Meghan Markle Isn't Able To Shake Off Her Royal Obligations Even During Pregnancy
We all know that being a royal is no easy feat for a number of reasons, and it becomes even harder when you're expecting a blue-blood baby. Since Meghan Markle's pregnancy was announced a couple of months ago, the world has been looking forward to seeing how the new duchess will deal with her child-bearing, and if she will follow the set of "rules" her forerunners did.
However, the truth is that there are no rules expectant royal mothers are subjected to but rather deep-rooted traditions and norms in the United Kingdom they are expected to follow, according to Marlene Koening, a royal historian, and Victoria Arbiter, CNN Royal commentator. To clarify the subject matter, we have gathered them for you, so let's get started!
1. Telling the Queen
Daily Mail explained that even before other important relatives know, the first person that should be informed about a royal baby is, of course, the Queen of England. Reports say that Prince William used an encrypted phone line to talk to her grandmother following Prince George's birth to make sure she was the first out to get to know the cheerful news of a new member for the family.
However, if you look at it, it doesn't sound like a "rule" but rather a sign of respect to the monarch. Koenig suspects that the ruler found out about Meghan's pregnancy the same week of the official announcement. Arbiter, on her side, explained to Insider:
"Out of respect for the Queen, it's likely that she was told the news first. She's the Queen, head of state, and a much-loved grandmother. Harry would have been excited to let her know her eighth great-grandchild was on the way."
2. The christening gown
Do you remember Prince Louis' christening this year? How about George's and Charlotte's? Did you notice any similarity? Yes! You're right! The outfit the three babies wore during their baptisms. It actually has a name: Honiton Lace gown, which is a copy of the 1840 robe that Queen Victoria's first child donned. Since then, all royal children have put on the Honiton Lace dress.
In total, 62 newborns have worn the robe so far, including the Prince of Wales, the Duke of Cambridge, and the Duke of Sussex. In 2004, due to the fragility of the original piece, a replica was created. About this, Arbiter said that, again, it was not mandatory to put it on; however, she added that "Harry and Meghan would be proud to continue all of the christening traditions."
3. A baby shower
Many newspapers and media outlets have been reporting that Meghan is not allowed to have a baby shower based on the premise that she cannot receive presents for the unborn baby. However, the royal experts clarified that this is entirely false because Meghan could have one if she chooses to, and she can also accept any type of gifts. In fact, they even said it was likely that her friends had a shower for her.
But the chances are that, if the ceremony is to happen, it might be a very private affair. Nevertheless, Arbiter and Koenig also explained that showers are not frequent in the United Kingdom simply because they are not part of the traditions as they are in countries like North America and Canada. Koenig also added that showers have "nothing to do with being royal."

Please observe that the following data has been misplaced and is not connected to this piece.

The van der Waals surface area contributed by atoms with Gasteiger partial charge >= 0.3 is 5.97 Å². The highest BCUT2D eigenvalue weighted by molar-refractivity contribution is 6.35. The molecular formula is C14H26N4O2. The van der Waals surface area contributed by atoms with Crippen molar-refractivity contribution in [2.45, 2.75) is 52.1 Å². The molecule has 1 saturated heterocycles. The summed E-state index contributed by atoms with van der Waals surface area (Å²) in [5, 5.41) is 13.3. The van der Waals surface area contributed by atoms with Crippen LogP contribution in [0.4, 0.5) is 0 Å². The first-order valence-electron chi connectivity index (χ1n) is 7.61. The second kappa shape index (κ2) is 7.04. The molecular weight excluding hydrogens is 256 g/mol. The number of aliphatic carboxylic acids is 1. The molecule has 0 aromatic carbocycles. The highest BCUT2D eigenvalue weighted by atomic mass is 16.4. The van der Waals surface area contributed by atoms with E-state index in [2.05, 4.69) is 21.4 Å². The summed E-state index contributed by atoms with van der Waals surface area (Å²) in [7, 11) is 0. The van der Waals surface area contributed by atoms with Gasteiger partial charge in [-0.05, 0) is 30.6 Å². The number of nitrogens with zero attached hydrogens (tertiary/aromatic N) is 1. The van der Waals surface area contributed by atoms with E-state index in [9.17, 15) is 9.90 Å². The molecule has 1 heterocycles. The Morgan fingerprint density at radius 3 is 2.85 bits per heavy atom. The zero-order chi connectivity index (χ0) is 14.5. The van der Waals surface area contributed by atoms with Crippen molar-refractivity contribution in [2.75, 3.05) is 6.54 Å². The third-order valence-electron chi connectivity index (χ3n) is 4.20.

4. Knowing the sex of the baby
Finding out the gender of unborn royal babies beforehand is a personal decision for blue-blood parents. For instance, Princess Diana knew she would have two sons before they were born. On the contrary, the Duke and Duchess of Cambridge resolved not to learn about the sex of their children, and this is actually pretty common among Brits, according to what Arbiter explained.
She also believes that Prince Harry and Markle might choose to follow in Prince William and Kate's footsteps about the gender of their baby (or babies, who knows!). Regardless of their decision, what is very important is to keep the information privately and do not disclose it to the general public. People keep on bidding for the moniker of the newborn, so why should they take the fun away?
5. The number of names
Per tradition, royal infants are given a minimum of three appellations, and this has become a bit of a custom. For instance, Prince Louis' full name is Louis Arthur Charles. His older brother is George Alexander Louis, and his big sister is Charlotte Elizabeth Diana, and we could continue with more examples. However, it is not a protocol for naming the offspring so Harry and Meghan might choose as many as they want, but three are most likely.
Although tradition also dictates babies are born in St. Mary's Hospital in London, it is also common that all expectant mothers also have a ring of midwives on hand. Kate had one during each of her three pregnancies, and according to News Americas Now, Middleton's midwives — Jacqui Dunkley-Bent and Arona Ahmed— ran the delivery of Princess Charlotte while the doctors were waiting nearby in case of any complication.
As well as with the baby shower, media outlets have also claimed that royal pregnant females cannot travel by plane, but it appears to be a rumor more than a real protocol that is upheld, and we have recent evidence to prove it. The Duchess of Sussex announced her pregnancy while she was enjoying her first royal tour around Australia. Moreover, her sister-in-law went to Norway and Sweden when she was expecting Prince Louis.
As we could see, there has been a lot of gossip surrounding this new royal pregnancy, but we have just demonstrated to you that not everything the other outlets say is actually right. There are a lot of traditions indeed, and it is very likely that Meghan keeps up with all of them, but they shouldn't be called strict "rules", don't you agree? Let us know your thoughts about it, and keep on reading our articles to learn more about the royal family.